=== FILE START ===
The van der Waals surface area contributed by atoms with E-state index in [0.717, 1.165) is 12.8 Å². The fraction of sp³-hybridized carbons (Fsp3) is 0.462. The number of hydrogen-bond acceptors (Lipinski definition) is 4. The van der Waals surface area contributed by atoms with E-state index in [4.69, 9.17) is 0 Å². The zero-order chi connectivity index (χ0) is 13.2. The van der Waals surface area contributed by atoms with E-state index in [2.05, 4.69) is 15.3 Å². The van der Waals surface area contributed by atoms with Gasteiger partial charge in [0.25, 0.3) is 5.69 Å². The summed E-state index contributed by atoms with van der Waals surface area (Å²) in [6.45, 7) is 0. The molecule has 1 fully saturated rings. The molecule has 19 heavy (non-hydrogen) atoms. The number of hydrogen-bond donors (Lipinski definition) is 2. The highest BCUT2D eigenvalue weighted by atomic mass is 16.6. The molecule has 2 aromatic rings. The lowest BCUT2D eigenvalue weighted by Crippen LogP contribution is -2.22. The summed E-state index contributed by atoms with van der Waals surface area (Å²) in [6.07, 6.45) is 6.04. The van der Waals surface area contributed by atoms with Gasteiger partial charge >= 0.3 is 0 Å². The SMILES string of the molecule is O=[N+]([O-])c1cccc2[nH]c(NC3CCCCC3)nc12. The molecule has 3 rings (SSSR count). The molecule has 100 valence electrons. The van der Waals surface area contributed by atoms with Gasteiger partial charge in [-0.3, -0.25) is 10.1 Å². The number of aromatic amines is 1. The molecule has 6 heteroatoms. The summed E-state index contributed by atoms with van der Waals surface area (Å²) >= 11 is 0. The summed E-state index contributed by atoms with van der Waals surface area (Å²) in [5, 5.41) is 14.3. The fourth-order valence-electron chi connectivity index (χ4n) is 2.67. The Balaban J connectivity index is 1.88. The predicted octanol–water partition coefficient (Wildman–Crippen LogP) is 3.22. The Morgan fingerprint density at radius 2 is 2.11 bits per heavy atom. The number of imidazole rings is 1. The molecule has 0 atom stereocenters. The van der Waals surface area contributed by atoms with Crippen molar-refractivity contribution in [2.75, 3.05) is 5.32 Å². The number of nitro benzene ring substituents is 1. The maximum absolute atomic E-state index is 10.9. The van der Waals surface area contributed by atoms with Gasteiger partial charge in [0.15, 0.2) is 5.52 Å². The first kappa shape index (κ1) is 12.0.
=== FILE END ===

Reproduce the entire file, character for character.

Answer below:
The van der Waals surface area contributed by atoms with E-state index in [0.717, 1.165) is 12.8 Å². The fraction of sp³-hybridized carbons (Fsp3) is 0.462. The number of hydrogen-bond acceptors (Lipinski definition) is 4. The van der Waals surface area contributed by atoms with E-state index in [4.69, 9.17) is 0 Å². The zero-order chi connectivity index (χ0) is 13.2. The van der Waals surface area contributed by atoms with E-state index in [2.05, 4.69) is 15.3 Å². The van der Waals surface area contributed by atoms with Gasteiger partial charge in [0.25, 0.3) is 5.69 Å². The summed E-state index contributed by atoms with van der Waals surface area (Å²) in [6.45, 7) is 0. The molecule has 1 fully saturated rings. The molecule has 19 heavy (non-hydrogen) atoms. The number of hydrogen-bond donors (Lipinski definition) is 2. The highest BCUT2D eigenvalue weighted by atomic mass is 16.6. The molecule has 2 aromatic rings. The lowest BCUT2D eigenvalue weighted by Crippen LogP contribution is -2.22. The summed E-state index contributed by atoms with van der Waals surface area (Å²) in [6.07, 6.45) is 6.04. The van der Waals surface area contributed by atoms with Gasteiger partial charge >= 0.3 is 0 Å². The SMILES string of the molecule is O=[N+]([O-])c1cccc2[nH]c(NC3CCCCC3)nc12. The molecule has 3 rings (SSSR count). The molecule has 100 valence electrons. The van der Waals surface area contributed by atoms with Gasteiger partial charge in [-0.3, -0.25) is 10.1 Å². The number of aromatic amines is 1. The molecule has 6 heteroatoms. The summed E-state index contributed by atoms with van der Waals surface area (Å²) >= 11 is 0. The summed E-state index contributed by atoms with van der Waals surface area (Å²) in [5, 5.41) is 14.3. The fourth-order valence-electron chi connectivity index (χ4n) is 2.67. The Balaban J connectivity index is 1.88. The predicted octanol–water partition coefficient (Wildman–Crippen LogP) is 3.22. The Morgan fingerprint density at radius 2 is 2.11 bits per heavy atom. The number of imidazole rings is 1. The molecule has 0 atom stereocenters. The van der Waals surface area contributed by atoms with Crippen molar-refractivity contribution in [2.75, 3.05) is 5.32 Å². The number of nitro benzene ring substituents is 1. The maximum absolute atomic E-state index is 10.9. The van der Waals surface area contributed by atoms with Gasteiger partial charge in [0.15, 0.2) is 5.52 Å². The first kappa shape index (κ1) is 12.0.